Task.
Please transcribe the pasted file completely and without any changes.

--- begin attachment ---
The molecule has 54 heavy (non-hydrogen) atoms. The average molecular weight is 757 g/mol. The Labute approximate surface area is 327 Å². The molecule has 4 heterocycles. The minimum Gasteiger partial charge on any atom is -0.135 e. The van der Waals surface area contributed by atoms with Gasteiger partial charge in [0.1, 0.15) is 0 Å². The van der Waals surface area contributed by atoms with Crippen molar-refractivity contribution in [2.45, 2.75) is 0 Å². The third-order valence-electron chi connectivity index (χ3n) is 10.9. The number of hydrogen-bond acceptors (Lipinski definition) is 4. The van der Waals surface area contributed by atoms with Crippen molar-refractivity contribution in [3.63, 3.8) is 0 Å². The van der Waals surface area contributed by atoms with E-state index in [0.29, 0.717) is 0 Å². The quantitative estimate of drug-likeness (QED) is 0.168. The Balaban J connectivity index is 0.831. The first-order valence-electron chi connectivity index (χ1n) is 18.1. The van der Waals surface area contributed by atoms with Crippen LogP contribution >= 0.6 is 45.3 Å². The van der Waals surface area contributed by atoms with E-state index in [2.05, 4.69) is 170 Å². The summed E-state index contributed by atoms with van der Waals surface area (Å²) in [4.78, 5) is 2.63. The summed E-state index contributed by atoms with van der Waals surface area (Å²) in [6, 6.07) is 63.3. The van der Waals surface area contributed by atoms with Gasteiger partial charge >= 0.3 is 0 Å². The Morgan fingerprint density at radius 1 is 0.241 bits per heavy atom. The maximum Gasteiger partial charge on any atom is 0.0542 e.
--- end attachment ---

The molecule has 54 heavy (non-hydrogen) atoms. The average molecular weight is 757 g/mol. The Labute approximate surface area is 327 Å². The molecule has 4 heterocycles. The minimum Gasteiger partial charge on any atom is -0.135 e. The van der Waals surface area contributed by atoms with Gasteiger partial charge in [0.1, 0.15) is 0 Å². The van der Waals surface area contributed by atoms with Crippen molar-refractivity contribution in [2.45, 2.75) is 0 Å². The third-order valence-electron chi connectivity index (χ3n) is 10.9. The number of hydrogen-bond acceptors (Lipinski definition) is 4. The van der Waals surface area contributed by atoms with Crippen molar-refractivity contribution in [3.63, 3.8) is 0 Å². The van der Waals surface area contributed by atoms with E-state index in [0.29, 0.717) is 0 Å². The quantitative estimate of drug-likeness (QED) is 0.168. The Balaban J connectivity index is 0.831. The first-order valence-electron chi connectivity index (χ1n) is 18.1. The van der Waals surface area contributed by atoms with Crippen LogP contribution >= 0.6 is 45.3 Å². The van der Waals surface area contributed by atoms with E-state index in [2.05, 4.69) is 170 Å². The summed E-state index contributed by atoms with van der Waals surface area (Å²) in [4.78, 5) is 2.63. The summed E-state index contributed by atoms with van der Waals surface area (Å²) in [6, 6.07) is 63.3. The van der Waals surface area contributed by atoms with Gasteiger partial charge >= 0.3 is 0 Å². The Morgan fingerprint density at radius 1 is 0.241 bits per heavy atom. The maximum Gasteiger partial charge on any atom is 0.0542 e.